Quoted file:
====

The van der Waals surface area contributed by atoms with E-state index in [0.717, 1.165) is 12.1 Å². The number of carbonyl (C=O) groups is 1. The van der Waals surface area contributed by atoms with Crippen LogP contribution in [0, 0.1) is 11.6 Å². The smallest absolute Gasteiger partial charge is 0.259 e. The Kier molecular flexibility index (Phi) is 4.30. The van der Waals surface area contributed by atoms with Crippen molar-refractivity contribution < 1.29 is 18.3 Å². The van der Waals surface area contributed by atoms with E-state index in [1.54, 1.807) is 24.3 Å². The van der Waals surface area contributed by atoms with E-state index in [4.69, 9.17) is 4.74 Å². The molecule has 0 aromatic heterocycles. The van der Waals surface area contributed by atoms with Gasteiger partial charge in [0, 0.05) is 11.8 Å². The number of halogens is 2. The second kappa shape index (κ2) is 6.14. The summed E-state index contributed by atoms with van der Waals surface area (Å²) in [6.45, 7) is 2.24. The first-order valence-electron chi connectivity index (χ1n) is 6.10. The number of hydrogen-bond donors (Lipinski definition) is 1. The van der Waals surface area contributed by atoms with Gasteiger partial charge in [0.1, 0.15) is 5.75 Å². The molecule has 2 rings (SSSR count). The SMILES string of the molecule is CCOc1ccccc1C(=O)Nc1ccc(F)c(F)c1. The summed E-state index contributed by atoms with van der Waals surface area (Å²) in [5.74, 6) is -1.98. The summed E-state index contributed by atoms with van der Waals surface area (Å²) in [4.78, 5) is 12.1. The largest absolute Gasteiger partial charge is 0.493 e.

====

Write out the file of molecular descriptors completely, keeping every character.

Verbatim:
The van der Waals surface area contributed by atoms with E-state index in [0.717, 1.165) is 12.1 Å². The number of carbonyl (C=O) groups is 1. The van der Waals surface area contributed by atoms with Crippen LogP contribution in [0, 0.1) is 11.6 Å². The smallest absolute Gasteiger partial charge is 0.259 e. The Kier molecular flexibility index (Phi) is 4.30. The van der Waals surface area contributed by atoms with Crippen molar-refractivity contribution < 1.29 is 18.3 Å². The van der Waals surface area contributed by atoms with E-state index in [1.54, 1.807) is 24.3 Å². The van der Waals surface area contributed by atoms with E-state index in [4.69, 9.17) is 4.74 Å². The molecule has 0 aromatic heterocycles. The van der Waals surface area contributed by atoms with Gasteiger partial charge in [0, 0.05) is 11.8 Å². The number of halogens is 2. The second kappa shape index (κ2) is 6.14. The summed E-state index contributed by atoms with van der Waals surface area (Å²) in [6.45, 7) is 2.24. The first-order valence-electron chi connectivity index (χ1n) is 6.10. The number of hydrogen-bond donors (Lipinski definition) is 1. The van der Waals surface area contributed by atoms with Gasteiger partial charge in [0.1, 0.15) is 5.75 Å². The molecule has 2 rings (SSSR count). The SMILES string of the molecule is CCOc1ccccc1C(=O)Nc1ccc(F)c(F)c1. The summed E-state index contributed by atoms with van der Waals surface area (Å²) in [5.74, 6) is -1.98. The summed E-state index contributed by atoms with van der Waals surface area (Å²) in [4.78, 5) is 12.1. The largest absolute Gasteiger partial charge is 0.493 e.